The recent MAGIC study explored how shared decision-making could be embedded within the UK NHS, and identified many challenges. These include misplaced confidence amongst staff about their current practice, a perceived lack of tools to support shared decision-making and inaccurate assumptions about patients’ preferences [16,17]. MAGIC examined a number of clinical contexts, but excluded mental health, where shared decision-making faces particular challenges, reflecting a unique history founded on concepts of containment and coercion . Patients often present with long term and complex diagnoses, and experience significant stigma [19,20]. Our recent review of shared decision-making in mental health identified similar challenges to those found in MAGIC, including the readiness, skills and confidence of mental health professionals to engage . Our review also highlighted different frames of reference for mental health professionals and patients, with patients’ judgments of success heavily influenced by the consistency and quality of care planning relationships, whereas staff highlighted the quality of the end product of shared decision-making (the written care plan).
MAGIC concluded that ‘implementing shared decision making is challenging but possible’. Although some shared decision-making interventions have demonstrated effectiveness , these often involve selected settings with local enthusiasts around specific clinical decisions. We do not know how best to deliver change in a comprehensive way to embed shared decision-making across routine clinical services facing resource and time constraints. Our aim was to test whether we could deliver a practical and feasible intervention in routine community mental health services to embed shared decision-making by improving patient and carer involvement in the care planning process.
The primary design was a pragmatic ‘cluster cohort’ randomised trial. The intervention was targeted at staff and we randomised teams to avoid contamination. Following cluster randomisation, we recruited patients cared for by teams of community mental health professionals in both arms (see Fig 1). We assessed those patients at 6 months, comparing outcomes in the teams trained to embed shared decision-making in their routine care planning, with control teams delivering routine care planning alone. Our trial protocol has been published [22, S1 Protocol] and the trial was registered (ISRCTN16488358). The full trial protocol is supplied as a supporting information file (S2 Protocol).
In terms of the PRECIS-2 criteria , we enhanced the pragmatic nature of our trial by adopting very broad patient inclusion criteria, delivering the intervention in routine care settings, limiting the resources required to deliver the intervention, allowing flexibility in delivery and adherence, using an outcome of direct relevance to patients, and adopting intention to treat analysis.
Participants and recruitment
We recruited community mental health teams and patients between July 2014 and December 2015 from 10 NHS Trusts across England, UK. All teams within the participating NHS Trusts were eligible to take part, and eligible patients were aged 18+ with a severe and enduring mental illness (including psychosis, bipolar disorder, schizophrenia, personality disorder). We excluded patients without capacity to provide fully informed consent, and those too unwell at recruitment, as judged by the teams. Patients were followed up six months after baseline measures were completed between January 2015 and July 2016.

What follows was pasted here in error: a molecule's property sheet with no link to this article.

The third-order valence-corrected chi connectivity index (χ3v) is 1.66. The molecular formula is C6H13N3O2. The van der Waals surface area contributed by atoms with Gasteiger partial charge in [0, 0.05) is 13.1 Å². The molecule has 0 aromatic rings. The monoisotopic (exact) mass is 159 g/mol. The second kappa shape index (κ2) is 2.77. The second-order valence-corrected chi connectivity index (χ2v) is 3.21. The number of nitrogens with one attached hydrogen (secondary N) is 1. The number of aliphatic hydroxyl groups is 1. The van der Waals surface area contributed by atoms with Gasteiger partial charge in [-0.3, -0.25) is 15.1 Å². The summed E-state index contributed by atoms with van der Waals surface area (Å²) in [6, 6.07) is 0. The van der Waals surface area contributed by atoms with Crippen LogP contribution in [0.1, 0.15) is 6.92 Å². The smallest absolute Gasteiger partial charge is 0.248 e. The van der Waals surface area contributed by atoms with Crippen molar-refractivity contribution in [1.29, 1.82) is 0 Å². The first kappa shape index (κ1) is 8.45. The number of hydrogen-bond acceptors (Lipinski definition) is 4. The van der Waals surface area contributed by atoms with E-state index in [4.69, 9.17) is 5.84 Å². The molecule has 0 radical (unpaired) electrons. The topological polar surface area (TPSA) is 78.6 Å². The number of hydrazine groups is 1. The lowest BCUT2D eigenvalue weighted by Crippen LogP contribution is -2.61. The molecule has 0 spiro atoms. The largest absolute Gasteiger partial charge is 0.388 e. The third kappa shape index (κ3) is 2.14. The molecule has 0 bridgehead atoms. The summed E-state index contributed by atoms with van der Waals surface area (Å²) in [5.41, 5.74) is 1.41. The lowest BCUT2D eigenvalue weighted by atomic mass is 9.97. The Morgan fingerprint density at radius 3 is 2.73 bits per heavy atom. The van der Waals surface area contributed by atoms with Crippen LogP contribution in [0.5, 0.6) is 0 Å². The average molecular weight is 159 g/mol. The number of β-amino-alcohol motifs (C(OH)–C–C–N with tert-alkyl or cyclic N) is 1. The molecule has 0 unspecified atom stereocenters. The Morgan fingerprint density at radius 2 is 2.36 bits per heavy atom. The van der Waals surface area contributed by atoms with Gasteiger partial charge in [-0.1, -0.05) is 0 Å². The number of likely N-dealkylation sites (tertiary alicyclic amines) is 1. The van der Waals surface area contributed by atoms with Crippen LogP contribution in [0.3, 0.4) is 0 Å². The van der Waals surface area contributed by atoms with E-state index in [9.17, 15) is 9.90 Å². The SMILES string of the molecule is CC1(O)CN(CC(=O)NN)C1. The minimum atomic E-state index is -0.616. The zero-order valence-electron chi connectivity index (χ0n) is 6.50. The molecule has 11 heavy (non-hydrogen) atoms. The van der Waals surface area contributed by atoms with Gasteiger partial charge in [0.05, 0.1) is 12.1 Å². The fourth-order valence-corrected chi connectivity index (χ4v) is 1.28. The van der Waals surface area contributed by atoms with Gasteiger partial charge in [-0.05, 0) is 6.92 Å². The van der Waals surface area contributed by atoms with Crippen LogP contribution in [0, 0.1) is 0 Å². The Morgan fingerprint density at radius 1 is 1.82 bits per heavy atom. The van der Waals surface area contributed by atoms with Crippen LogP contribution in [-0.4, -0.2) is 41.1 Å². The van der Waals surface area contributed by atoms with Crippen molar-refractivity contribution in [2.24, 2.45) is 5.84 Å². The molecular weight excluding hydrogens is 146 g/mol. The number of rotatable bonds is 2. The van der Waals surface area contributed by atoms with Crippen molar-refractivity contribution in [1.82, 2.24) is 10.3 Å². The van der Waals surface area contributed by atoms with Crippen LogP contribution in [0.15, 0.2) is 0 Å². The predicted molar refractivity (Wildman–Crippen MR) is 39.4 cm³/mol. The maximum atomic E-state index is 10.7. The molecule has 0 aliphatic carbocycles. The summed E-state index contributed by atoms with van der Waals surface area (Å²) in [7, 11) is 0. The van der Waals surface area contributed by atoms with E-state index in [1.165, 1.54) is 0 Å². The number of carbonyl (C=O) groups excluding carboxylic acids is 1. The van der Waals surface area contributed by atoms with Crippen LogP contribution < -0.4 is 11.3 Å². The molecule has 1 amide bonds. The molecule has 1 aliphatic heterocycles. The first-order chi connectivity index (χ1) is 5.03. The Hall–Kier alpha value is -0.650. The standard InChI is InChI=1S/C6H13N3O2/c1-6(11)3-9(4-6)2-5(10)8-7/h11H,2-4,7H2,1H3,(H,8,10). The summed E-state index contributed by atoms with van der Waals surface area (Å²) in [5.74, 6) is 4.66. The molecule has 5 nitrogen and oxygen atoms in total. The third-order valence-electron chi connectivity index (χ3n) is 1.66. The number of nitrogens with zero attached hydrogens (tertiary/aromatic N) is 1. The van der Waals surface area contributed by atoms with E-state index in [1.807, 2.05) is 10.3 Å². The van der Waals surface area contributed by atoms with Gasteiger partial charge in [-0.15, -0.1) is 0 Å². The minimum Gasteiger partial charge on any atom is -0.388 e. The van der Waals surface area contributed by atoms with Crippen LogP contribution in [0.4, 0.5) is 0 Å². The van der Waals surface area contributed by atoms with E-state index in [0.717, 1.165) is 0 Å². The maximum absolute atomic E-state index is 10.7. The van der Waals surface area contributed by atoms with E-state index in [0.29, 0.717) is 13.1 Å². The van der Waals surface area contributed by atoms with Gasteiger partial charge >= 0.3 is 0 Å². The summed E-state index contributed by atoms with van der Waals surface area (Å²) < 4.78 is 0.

During recruitment, we became aware that the number of patients per cluster was smaller than estimated in the sample size calculation. We increased the number of clusters from 12 to 18 per arm to ensure sufficient power. In total, 604 patients and 90 carers were recruited to the cluster cohort as detailed in the CONSORT (Fig 1). The mean number of patients recruited per team was 16.8 (SD 8.7, range 4–43). Retention at six months was 82% (n = 497).
We additionally included a ‘cluster cross-section’ sample to reduce the risk associated with loss to follow up in the patient sample in the cluster cohort design (see Fig 2). This involved recruiting patients under the care of teams in both arms at follow up only.
Patient flow in the cluster cross section is also shown in the CONSORT (Fig 1). In total, 682 patients were recruited with a mean number of patients per team of 18.9 (SD 14.1, range 2–62).
Shared decision-making is a complex concept , and its interpretation in terms of the nature and degree of participation differs across and within lay and professional groups . Much of the literature concerns ‘patient decision aids’, tools which focus on providing support for ‘specific and deliberated choices among healthcare options’ , often relating to specific conditions and management choices. Some aids are designed to be used by patients outside clinical consultations to support later discussions with professionals. Others (so-called conversation aids) are ‘designed to encourage and directly support the conversations that patients and clinicians have when making decisions together’ . The intervention described here was a type of conversation aid, to enhance the ability of staff to involve patients in decisions , and to embed shared decision-making into the existing care planning process in mental health services.
We designed an intervention to enhance shared decision-making in routine community mental health services, where there is limited time and resource for training and quality improvement. This required a compromise between effectiveness, acceptability to patients and professionals, and feasibility. Fig 3 describes our intervention according to the TIDIER guidelines.
To inform training content and format, we synthesised evidence from a systematic review of service user involvement in care-planning  and a scoping review of interventions to improve professional practice and change patient care. Focus groups and individual interviews with patients (n = 42), carers (n = 37) and health professionals (n = 51) were used to sensitise the training to the context of routine mental health services [28–31].
Training content was designed to counter negative attitudes to patient and carer involvement, enhance shared decision-making, and introduce these skills into time-limited interactions.